Summary: To a people then who appear to be staring into the abyss of defeat and exile, Isaiah comes with words to comfort - to tell them that God has not abandoned them.
Sovereign and Shepherd
If you know Charles Dickens novel Little Dorritt you will remember that the story revolves around the experience of Amy Dorritt and her father who is living in Marshallsea prison. Like many people in Victorian England, Little Dorritt’s father had been sent to jail because he could not pay a debt of just £40. An experience that Dickens’ own father also went through and which is repeated in two other Dickens’ novels. Can anyone tell me which novels and who were the two prisoners? [others are David Copperfield – Mr Macawber – and Pickwick Papers – Mr Pickwick).
Part way through the novel, Mr Dorritt discovers that he is in fact heir to a fortune and therefore able to pay his way out of prison - and he goes back into society a rich man.
Now imagine for a moment the day that news of this fortune was discovered by Mr Dorritt in his prison cell. Can you imagine the joy, the celebrations, the amazement. His debt has been paid. He is a free man.
Well, our reading from Isaiah is a bit like that. The people of Judah have been suffering, overrun by the Assyrians, threatened by the Babylonians, the prospect of exile looming. But, now at last comes a message of real hope:
Read verses 1 and 2: Comfort, comfort etc..
Let’s just set the context. Isaiah was a prophet to the southern kingdom of Judah in the closing years of the 8th Century BC. The great world power Assyria was running amok in Palestine. The northern kingdom of Israel had already been overrun and Judah’s capital Jerusalem was now threatened.
Isaiah has announced that Israel and Judah’s plight was just punishment from God for generations of idolatry and immorality (Isaiah 1.4). Just as God had warned when Israel first entered the Promised Land, persistent sin would eventually mean that they would forfeit their right to their inheritance and their temple.
God’s love for his people is an intolerant love. He will not tolerate persistent apostasy and sin, because he knows that it is not in our best interest. The punishment he had proscribed was a just punishment for a nation that had pushed God’s mercy beyond it limits.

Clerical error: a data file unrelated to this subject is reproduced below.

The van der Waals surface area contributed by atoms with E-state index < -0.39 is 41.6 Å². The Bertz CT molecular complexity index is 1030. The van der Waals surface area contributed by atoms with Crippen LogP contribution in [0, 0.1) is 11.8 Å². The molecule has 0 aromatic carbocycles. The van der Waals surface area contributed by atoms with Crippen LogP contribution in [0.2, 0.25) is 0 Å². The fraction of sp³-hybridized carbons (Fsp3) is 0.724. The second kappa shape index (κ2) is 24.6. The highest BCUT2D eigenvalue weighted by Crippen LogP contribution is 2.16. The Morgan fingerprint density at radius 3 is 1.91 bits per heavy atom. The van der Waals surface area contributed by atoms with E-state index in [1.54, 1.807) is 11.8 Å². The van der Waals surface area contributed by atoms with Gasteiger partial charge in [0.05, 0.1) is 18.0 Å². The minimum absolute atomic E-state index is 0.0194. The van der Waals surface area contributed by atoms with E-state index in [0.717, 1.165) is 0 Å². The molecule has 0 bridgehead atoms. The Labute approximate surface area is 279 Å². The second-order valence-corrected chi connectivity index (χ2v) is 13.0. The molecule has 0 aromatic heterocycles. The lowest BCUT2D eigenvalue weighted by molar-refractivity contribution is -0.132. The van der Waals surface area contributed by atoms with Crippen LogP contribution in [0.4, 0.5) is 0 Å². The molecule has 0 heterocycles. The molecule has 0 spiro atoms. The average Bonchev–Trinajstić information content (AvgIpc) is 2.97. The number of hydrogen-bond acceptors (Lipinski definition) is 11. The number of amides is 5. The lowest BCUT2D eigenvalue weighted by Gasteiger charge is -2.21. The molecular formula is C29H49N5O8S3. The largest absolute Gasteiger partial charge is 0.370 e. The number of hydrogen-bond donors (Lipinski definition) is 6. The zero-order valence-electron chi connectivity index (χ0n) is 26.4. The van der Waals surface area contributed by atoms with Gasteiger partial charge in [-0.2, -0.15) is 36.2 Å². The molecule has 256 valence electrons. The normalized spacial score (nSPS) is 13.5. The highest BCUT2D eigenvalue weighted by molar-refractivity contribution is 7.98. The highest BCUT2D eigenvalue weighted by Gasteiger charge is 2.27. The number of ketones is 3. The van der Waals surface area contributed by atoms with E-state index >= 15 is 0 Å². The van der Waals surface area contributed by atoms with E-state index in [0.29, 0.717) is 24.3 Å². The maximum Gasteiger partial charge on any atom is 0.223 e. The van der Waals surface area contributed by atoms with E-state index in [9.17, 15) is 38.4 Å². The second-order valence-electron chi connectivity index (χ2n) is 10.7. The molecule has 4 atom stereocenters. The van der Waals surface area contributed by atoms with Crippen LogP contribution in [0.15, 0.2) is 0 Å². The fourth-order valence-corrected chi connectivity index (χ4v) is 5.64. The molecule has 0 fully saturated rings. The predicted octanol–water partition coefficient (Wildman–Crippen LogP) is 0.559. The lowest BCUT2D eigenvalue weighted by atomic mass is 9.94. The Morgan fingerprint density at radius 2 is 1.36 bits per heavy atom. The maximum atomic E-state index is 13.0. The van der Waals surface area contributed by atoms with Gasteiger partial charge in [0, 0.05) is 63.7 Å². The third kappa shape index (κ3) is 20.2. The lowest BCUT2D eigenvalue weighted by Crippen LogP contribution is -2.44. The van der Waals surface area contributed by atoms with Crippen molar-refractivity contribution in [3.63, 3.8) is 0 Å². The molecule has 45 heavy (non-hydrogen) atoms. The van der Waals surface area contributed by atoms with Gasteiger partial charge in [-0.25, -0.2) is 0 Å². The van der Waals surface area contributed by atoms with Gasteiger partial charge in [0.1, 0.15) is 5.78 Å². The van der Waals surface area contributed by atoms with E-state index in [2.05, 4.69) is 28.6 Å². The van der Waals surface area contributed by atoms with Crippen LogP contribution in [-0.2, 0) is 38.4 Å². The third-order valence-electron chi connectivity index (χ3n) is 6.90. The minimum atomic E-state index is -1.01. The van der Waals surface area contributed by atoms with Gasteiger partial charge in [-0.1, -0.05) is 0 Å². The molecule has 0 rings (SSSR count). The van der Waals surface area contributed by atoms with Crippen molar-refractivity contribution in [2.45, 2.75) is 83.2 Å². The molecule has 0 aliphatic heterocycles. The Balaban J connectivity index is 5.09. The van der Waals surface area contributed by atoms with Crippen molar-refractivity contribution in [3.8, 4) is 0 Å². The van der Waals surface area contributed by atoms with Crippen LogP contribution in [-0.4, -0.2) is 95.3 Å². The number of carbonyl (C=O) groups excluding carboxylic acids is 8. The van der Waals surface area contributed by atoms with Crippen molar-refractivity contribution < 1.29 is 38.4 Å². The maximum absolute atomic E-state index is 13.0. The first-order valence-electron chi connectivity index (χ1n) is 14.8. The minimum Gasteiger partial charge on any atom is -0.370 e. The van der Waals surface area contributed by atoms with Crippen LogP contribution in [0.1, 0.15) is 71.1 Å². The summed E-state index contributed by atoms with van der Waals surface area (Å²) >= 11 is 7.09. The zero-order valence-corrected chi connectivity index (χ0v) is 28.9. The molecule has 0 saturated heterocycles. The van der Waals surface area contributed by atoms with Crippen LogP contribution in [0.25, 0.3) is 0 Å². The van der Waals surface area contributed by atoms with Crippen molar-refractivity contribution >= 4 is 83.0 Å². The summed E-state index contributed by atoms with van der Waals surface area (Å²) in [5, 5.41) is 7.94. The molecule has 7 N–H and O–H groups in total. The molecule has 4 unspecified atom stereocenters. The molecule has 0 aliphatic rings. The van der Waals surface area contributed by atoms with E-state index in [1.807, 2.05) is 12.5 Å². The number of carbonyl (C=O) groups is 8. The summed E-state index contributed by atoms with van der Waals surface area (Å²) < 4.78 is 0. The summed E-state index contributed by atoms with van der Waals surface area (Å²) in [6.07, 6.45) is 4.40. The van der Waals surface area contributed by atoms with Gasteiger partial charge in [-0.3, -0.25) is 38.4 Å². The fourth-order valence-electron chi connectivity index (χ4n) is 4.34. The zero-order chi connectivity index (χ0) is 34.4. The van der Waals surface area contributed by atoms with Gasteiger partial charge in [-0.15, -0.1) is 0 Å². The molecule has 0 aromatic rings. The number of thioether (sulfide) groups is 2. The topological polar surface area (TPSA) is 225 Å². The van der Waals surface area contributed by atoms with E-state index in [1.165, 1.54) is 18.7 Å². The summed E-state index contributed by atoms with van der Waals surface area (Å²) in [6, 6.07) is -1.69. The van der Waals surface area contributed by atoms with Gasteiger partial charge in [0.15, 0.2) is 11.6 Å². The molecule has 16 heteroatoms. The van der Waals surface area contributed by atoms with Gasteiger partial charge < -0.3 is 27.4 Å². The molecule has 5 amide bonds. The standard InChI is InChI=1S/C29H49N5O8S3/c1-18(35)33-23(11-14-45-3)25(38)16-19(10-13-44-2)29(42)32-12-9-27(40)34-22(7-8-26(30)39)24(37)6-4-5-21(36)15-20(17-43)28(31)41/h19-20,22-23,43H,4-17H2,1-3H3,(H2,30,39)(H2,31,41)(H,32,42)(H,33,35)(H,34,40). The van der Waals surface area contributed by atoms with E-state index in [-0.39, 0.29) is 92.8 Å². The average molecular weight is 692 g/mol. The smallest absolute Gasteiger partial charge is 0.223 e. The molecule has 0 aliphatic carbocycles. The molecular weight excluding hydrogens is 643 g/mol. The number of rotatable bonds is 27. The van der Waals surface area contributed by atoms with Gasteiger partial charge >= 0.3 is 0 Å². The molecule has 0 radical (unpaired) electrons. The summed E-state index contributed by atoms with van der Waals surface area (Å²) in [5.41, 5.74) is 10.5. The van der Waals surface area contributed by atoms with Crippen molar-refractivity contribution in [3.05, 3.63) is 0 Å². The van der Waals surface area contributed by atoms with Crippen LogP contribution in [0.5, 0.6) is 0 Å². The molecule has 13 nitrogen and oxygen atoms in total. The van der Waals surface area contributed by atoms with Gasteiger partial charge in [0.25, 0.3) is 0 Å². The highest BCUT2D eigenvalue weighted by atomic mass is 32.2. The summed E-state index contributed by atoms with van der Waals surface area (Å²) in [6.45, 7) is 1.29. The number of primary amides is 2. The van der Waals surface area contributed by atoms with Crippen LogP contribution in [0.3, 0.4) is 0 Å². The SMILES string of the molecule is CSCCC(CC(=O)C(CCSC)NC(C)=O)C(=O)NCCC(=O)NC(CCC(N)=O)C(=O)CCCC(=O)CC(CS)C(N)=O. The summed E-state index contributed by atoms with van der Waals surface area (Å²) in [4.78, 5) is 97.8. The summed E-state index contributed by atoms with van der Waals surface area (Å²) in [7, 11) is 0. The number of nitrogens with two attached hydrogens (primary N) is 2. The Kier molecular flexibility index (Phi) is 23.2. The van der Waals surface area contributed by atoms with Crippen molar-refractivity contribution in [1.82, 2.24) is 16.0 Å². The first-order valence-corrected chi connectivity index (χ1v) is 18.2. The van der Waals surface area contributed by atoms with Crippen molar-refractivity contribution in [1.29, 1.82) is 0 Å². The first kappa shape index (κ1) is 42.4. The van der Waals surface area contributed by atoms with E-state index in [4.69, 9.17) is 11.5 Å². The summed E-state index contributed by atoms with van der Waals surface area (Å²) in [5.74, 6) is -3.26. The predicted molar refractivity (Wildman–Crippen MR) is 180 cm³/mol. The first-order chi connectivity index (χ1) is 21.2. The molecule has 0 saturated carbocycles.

At the end of chapter 39, Isaiah has a stark message for Judah’s king, Hezekiah:
39: 6,7: The time is surely coming .. says the Lord.
It is difficult to underestimate how devastating this news would be to a people conscious of their history and heritage. The land had been given to them by God. Jerusalem was their holy city, the place they met with God at the temple. Their kings were chosen by God. Now all this was being taken away. It was a moment of deep darkness.
So it is against this background - a nation living under the shadow of invasion and exile, under the shadow of judgement from the very God who had called them into being -that this message of hope comes: Comfort, comfort my people says your God.
It is often in the darkest moments of our lives that God’s light shines the brightest.
We are going to break our reading down into four sections:
1. Verses 1,2: Comfort is Possible because sin has been paid for
2. Verses 3-5: God is Coming to the Rescue
3. Verses 6-8: God will fulfil his promises
4. Verses 9-11: God is coming with power and tenderness
1. Comfort is Possible Because Sin has been Paid for
The key to understanding how a God who is threatening to send his people into exile can in the next breathe offer words of comfort is found in that phrase in verse 2: her sin has been paid for. In other words, the debt for sin has been paid and like Mr Dorritt God’s people can go free.
That little word ‘sin’ covers as we would say a multitude of sins. It covers all the many and various ways that the people of Israel and Judah failed to live up to their calling as God’s people. It includes their worship of foreign gods, their failure to keep God’s laws and commandments and their unwillingness to put their trust in God for their protection.
Listen to the summary of Judah’s failure and its consequences in 2 Kings 17.19.20: ‘Even Judah did not keep the commands of the Lord their God. They followed the practices that Israel had introduced. Therefore the Lord rejected all the people of Israel; he afflicted them and gave them into the hands of plunderers, until he thrust them from his presence.’ (2 Kings 17.19,20)
You see, at the heart of the human problem lies the problem of sin. Judah was a small nation, with a tiny army and limited manpower. It was no match for Assyria and would be no match for Babylon. But, with God on their side, as we see if we read back into chapter 37, deliverance was possible. On the other hand, with God withdrawing himself because of Judah’s sin, Judah lay at the mercy of the great powers. Unaided by God, they would be overrun and forced into exile.